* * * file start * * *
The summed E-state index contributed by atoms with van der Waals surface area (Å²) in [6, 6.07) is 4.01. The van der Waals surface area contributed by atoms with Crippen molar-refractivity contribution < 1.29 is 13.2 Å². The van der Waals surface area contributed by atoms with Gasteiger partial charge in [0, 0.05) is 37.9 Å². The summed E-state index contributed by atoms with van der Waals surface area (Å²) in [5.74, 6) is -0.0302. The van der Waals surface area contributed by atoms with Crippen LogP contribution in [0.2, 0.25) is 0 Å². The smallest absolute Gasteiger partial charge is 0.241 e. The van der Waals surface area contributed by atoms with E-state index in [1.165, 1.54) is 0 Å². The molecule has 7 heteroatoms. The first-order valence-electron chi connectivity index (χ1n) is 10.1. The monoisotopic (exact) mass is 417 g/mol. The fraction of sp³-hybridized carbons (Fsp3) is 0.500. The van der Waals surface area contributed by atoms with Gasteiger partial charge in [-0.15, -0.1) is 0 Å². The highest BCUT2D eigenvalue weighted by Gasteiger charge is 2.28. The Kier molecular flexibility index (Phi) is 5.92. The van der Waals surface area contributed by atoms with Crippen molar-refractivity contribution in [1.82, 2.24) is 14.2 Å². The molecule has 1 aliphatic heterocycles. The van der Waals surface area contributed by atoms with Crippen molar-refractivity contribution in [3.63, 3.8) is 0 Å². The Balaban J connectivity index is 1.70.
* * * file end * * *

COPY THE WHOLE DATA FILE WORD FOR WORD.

The summed E-state index contributed by atoms with van der Waals surface area (Å²) in [6, 6.07) is 4.01. The van der Waals surface area contributed by atoms with Crippen molar-refractivity contribution < 1.29 is 13.2 Å². The van der Waals surface area contributed by atoms with Gasteiger partial charge in [0, 0.05) is 37.9 Å². The summed E-state index contributed by atoms with van der Waals surface area (Å²) in [5.74, 6) is -0.0302. The van der Waals surface area contributed by atoms with Crippen LogP contribution in [0.2, 0.25) is 0 Å². The smallest absolute Gasteiger partial charge is 0.241 e. The van der Waals surface area contributed by atoms with E-state index in [1.165, 1.54) is 0 Å². The molecule has 7 heteroatoms. The first-order valence-electron chi connectivity index (χ1n) is 10.1. The monoisotopic (exact) mass is 417 g/mol. The fraction of sp³-hybridized carbons (Fsp3) is 0.500. The van der Waals surface area contributed by atoms with Gasteiger partial charge in [-0.15, -0.1) is 0 Å². The highest BCUT2D eigenvalue weighted by Gasteiger charge is 2.28. The Kier molecular flexibility index (Phi) is 5.92. The van der Waals surface area contributed by atoms with Crippen molar-refractivity contribution in [1.82, 2.24) is 14.2 Å². The molecule has 1 aliphatic heterocycles. The van der Waals surface area contributed by atoms with Crippen molar-refractivity contribution in [3.63, 3.8) is 0 Å². The Balaban J connectivity index is 1.70.